Recent Incidents put the Spotlight on Safety

Roaring flames, twisted metal, and soot covered ceilings bowing precariously to the floor. This sounds like the set of an upcoming action flick, but it’s actually the very real outcome of an explosion at a welding and grinding company in McCook, Illinois this past Friday night. Though April wasn’t a very good month in the news, this story actually ends on a positive note. Everyone involved is safe. The only question that remains is: what happened? The flames have been quelled and the smoke has been aired, but it is still too dangerous for anyone, including inspectors, to enter the compromised building. Between this and the West, Texas fertilizer plant explosion earlier this month, the subject of safety is certainly in the crosshairs of many, particularly those affected by these incidents.

According to CBS Chicago, a McCook Police Chief noted that petroleum products are used during the processes conducted within the warehouse. This is to be expected from any grinding company. With the types of chemicals and fuels used during production in this industry, as well as many others, ensuring safety is simultaneously imperative and tricky. So how do we riddle out this double-edged conundrum? With safety precautions and procedures instilled at plants and shops nationwide, what else can be done to try and discourage a rehash of recent history? These are both very important questions to which many people are currently seeking answers. While a concrete answer does not exist as yet, there are factors that everyone should bear in mind when considering safety. Let’s go over a few.

Knowing the Danger

Safety procedures should be put in place not only for processes, but also for the storage and proper handling of equipment and fuels. Fortunately, no one was harmed in this particular instance, but this may not always be the case. Though some rules may seem frivolous and you may believe that, as an experienced welder, the rules don’t apply to you but rather to a welding novice, it is important to adhere to these safety procedures anyway.

Protecting Yourself from the Danger

Arm yourself physically and mentally when entering a working environment. This means making sure to wear all necessary protective equipment. It also means being on the defense as well as offense. While steps are taken to ensure safety, keep your guard up and be vigilant as to what is going on around you. While working, a welder does not always have a 360 degree view of what’s going on around them or even on the other side of their work piece. If you have a vantage point that another welder does not, you may be able to see some degree of impending danger. Being alert will allow you the opportunity to avert a dangerous situation that may arise from this. Also, inspection of the machines and equipment used every day is imperative. This avoids the possibility of a worker using a defective tool that may cause harm to themselves, others around them, or the building as a whole.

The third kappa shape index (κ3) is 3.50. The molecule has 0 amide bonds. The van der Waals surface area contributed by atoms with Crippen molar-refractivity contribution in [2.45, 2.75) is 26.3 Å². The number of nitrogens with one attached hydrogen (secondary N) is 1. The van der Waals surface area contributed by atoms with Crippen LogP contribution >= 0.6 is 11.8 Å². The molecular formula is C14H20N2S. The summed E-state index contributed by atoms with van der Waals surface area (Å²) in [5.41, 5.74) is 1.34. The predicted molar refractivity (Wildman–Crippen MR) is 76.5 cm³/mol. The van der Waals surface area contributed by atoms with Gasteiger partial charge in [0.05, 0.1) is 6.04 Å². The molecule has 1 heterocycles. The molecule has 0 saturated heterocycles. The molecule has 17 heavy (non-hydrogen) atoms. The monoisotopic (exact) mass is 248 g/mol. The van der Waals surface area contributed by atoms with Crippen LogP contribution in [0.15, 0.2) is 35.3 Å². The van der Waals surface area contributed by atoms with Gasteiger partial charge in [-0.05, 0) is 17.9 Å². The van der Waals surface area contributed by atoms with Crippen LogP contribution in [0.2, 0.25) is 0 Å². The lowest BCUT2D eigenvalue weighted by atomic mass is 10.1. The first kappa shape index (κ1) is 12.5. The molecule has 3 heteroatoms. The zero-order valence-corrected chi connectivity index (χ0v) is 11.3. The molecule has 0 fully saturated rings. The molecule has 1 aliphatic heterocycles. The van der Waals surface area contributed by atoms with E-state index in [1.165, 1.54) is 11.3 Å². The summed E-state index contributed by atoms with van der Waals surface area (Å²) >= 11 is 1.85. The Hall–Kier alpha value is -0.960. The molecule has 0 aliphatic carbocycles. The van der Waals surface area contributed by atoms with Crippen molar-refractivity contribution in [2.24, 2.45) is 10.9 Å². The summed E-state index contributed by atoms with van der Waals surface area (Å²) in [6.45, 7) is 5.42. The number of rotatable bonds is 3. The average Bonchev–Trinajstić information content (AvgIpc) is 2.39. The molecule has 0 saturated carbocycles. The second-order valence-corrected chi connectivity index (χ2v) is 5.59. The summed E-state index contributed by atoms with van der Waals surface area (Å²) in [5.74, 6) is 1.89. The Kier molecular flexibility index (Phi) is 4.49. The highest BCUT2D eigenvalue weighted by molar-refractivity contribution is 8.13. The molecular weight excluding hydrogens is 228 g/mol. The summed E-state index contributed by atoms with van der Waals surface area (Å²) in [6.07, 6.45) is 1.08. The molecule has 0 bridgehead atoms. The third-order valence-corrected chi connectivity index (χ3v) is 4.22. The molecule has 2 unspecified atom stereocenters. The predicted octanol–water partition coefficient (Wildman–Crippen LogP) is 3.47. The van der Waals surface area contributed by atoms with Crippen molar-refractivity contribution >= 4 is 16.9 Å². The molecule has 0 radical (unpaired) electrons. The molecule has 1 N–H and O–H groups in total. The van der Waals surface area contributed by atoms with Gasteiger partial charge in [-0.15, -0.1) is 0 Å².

Becoming More Knowledgeable

Becoming more knowledgeable on the safety procedures needed during welding and fabrication is one thing. Becoming more knowledgeable on the exact reason and science behind why things happen is another. Knowing what not to do and when not to do it discourages accidents, but what about the precautions that fall outside of the standard “wear your gloves” and “don your helmet”? For example, knowing that fuel needs to be stored safely in a container does not negate the importance of knowing the corrosive properties of the material the container is made of. It goes without saying that spilt fuel on a shop floor while no one is around is something that should be avoided at all costs.

For more information on the subject of safety, including safety details as it applies to different processes, check out our Safety in Welding course. This seminar covers such concerns as welding hazards and safety equipment, the importance of proper ventilation, the measures to take when welding in confined spaces, as well as safety precautions and other specifications.

Alicia Garcia

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